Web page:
Shoulder Pain Prevention for Swimmers

As athletes prepare for the summer Olympics in Rio next year, many of them seek to test their skills at the ongoing Pan American games in Toronto. Preventing injury, specifically shoulder pain also known as “swimmers shoulder,” is one of the main concerns while training and performing.  Here are some tips and exercises to prevent shoulder and core muscle injury provided by  Scott Rodeo M.D. and the USA Swimming Team Sports Medicine Committee. The article below was originally posted on 


Pain in the shoulder is common in swimmers. Shoulder function is highly dependent on the coordinated function of many muscle groups. These include the muscles around the shoulder, those that control the scapula or shoulder blade, muscles in the upper and lower back, as well as abdominal and pelvic muscles. 

Since the shoulder is an inherently unstable joint, muscle forces are critical for maintaining stability, proper motion, and painless function. The repetitive overhead activity of the swimming stroke can result in fatigue of these muscles. This in turn can lead to distinct changes in the function of the shoulder, resulting in the pain that is commonly known as “swimmer’s shoulder.”

 One of the major factors causing shoulder pain is overuse and subsequent fatigue of the rotator cuff muscles, scapular muscles, and muscles of the upper and lower back. Consequently, this fatigue can lead to shoulder instability and predispose a swimmer to shoulder pain. The risk of injury and pain is especially true for swimmers who swim with poor technique.

It is well-established that a comprehensive program to develop strength, endurance, balance, and flexibility of the muscles is the most important way to prevent “swimmer’s shoulder". The exercises described in this review were chosen to develop these characteristics based on a sound knowledge of the muscles that are most important for optimal shoulder function.


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The "Core" Principle of Tennis

The core is the engine for athletes, and tennis players are no exception. Core strength is not only important for performance, but for injury prevention. Paul Roetert, Ph.D., FACSM, Managing Director of the United States Tennis Association’s Player Development Program, explains how in this post originally from United States Tennis Association blog.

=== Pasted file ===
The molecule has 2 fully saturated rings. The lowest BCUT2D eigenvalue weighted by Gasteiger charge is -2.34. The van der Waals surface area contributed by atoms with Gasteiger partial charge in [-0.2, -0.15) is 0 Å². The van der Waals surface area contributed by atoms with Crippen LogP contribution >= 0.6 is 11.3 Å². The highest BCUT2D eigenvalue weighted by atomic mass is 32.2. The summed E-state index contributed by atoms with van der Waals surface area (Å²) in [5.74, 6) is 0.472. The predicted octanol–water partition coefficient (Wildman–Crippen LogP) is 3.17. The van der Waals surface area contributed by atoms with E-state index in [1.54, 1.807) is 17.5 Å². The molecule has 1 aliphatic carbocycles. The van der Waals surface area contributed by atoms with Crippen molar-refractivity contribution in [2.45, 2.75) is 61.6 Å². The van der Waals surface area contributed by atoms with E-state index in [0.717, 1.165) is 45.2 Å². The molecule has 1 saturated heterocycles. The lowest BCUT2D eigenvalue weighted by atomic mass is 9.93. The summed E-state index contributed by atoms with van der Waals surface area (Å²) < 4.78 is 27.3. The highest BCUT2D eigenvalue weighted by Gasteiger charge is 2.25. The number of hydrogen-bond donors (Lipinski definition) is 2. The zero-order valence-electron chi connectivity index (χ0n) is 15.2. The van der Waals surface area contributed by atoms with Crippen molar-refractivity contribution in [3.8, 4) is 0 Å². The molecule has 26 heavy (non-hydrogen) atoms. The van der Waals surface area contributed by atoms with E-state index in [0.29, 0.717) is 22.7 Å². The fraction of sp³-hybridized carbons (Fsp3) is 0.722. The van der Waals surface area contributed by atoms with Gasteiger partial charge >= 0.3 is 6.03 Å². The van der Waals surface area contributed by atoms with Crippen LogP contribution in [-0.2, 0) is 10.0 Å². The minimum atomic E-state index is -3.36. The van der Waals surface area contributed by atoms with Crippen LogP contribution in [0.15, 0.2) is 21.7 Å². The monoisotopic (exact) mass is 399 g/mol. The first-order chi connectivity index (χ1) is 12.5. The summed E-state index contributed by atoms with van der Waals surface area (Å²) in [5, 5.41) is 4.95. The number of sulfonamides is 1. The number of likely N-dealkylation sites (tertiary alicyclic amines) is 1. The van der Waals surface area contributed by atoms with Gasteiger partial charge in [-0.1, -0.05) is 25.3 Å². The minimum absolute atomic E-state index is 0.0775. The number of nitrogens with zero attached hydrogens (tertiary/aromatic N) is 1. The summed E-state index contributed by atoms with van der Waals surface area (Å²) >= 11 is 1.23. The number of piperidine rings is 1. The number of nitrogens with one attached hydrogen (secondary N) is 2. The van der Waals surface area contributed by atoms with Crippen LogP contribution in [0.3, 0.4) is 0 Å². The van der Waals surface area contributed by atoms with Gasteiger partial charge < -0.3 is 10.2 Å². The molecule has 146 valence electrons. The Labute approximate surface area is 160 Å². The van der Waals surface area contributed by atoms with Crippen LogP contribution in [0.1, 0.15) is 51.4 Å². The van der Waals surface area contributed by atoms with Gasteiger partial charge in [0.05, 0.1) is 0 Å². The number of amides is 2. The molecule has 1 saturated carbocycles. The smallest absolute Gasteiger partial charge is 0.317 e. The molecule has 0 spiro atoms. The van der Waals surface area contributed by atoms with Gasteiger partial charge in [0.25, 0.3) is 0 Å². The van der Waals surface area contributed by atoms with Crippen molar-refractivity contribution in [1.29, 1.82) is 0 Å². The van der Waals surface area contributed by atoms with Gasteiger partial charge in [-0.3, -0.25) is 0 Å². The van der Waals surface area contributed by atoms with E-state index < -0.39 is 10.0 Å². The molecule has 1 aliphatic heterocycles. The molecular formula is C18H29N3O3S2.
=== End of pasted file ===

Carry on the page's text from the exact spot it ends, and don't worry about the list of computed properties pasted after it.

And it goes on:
By Paul Roetert, PhD, biomechanics and the author of Tennis Anatomy
Sticking to your core principles works well in business, but don’t forget that this could be the key to your success in tennis as well.
If there is one area of the body that needs attention for most people, it is their core. Research has shown that lower-back injuries are more common than most other injuries in tennis players.
A strong core can help you stay injury-free and perform better. Typically, the core includes the hips, torso, pelvis and lower back. In every tennis shot, forces are transferred up from the ground through the core and to the upper body and racquet.
To build a strong core, do exercises that focus on flexion, extension and rotation. Make sure to include all three of these actions in your regular workout. Two moves that you should add to your routine now are Prone Angel and Lying Superman; both are great for strengthening your lower back and will help your balance, stability, flexibility and strength and allow you to improve your game at the same time.

How Beneficial is Coconut Water

These days coconut water is everywhere. You see multiple brands and a variety of flavors being stocked in every market. We carry it here at The Galley, and some of the athletes here swear by it for hydration. But what is exactly the truth behind the hype? Are the benefits of coconut water scientifically proven? Learn in this article from WebMD by Kathleen M. Zelman, MPH, RD, LD.  

The Truth About Coconut Water (Originally published on )

By Kathleen M. Zelman, MPH, RD, LD

Low in calories, naturally fat- and cholesterol free, more potassium than four bananas, and super hydrating - these are just a few of the many benefits ascribed to America’s latest health craze: coconut water.

Dubbed "Mother Nature’s sports drink" by marketers, the demand is skyrocketing, propelled by celebrity and athlete endorsements and promises to hydrate the body and help with a whole host of conditions, from hangovers to cancer and kidney stones.

But is coconut water capable of delivering on all the promises or is it hype?

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Eat Your Way to Recovery

In honor of Fruits & Vegetables Month, we are highlighting the foods that help your body after injury or surgery. Laura Ferro, Vincera's Holistic Health Coach and Private Chef, recently sat down with to go over what you should eat and why to help you in recovery.  Check out the sponsored blog that posted earlier this month on

 How to Eat Your Way to Recovery 


Having to slow down after an injury is tough. During the recovery process, the pain and inflammation from the injury tend to linger. However, incorporating inflammation-fighting foods into your diet and avoiding foods that cause inflammation can help. Read on to learn how to eat your way to recovery.

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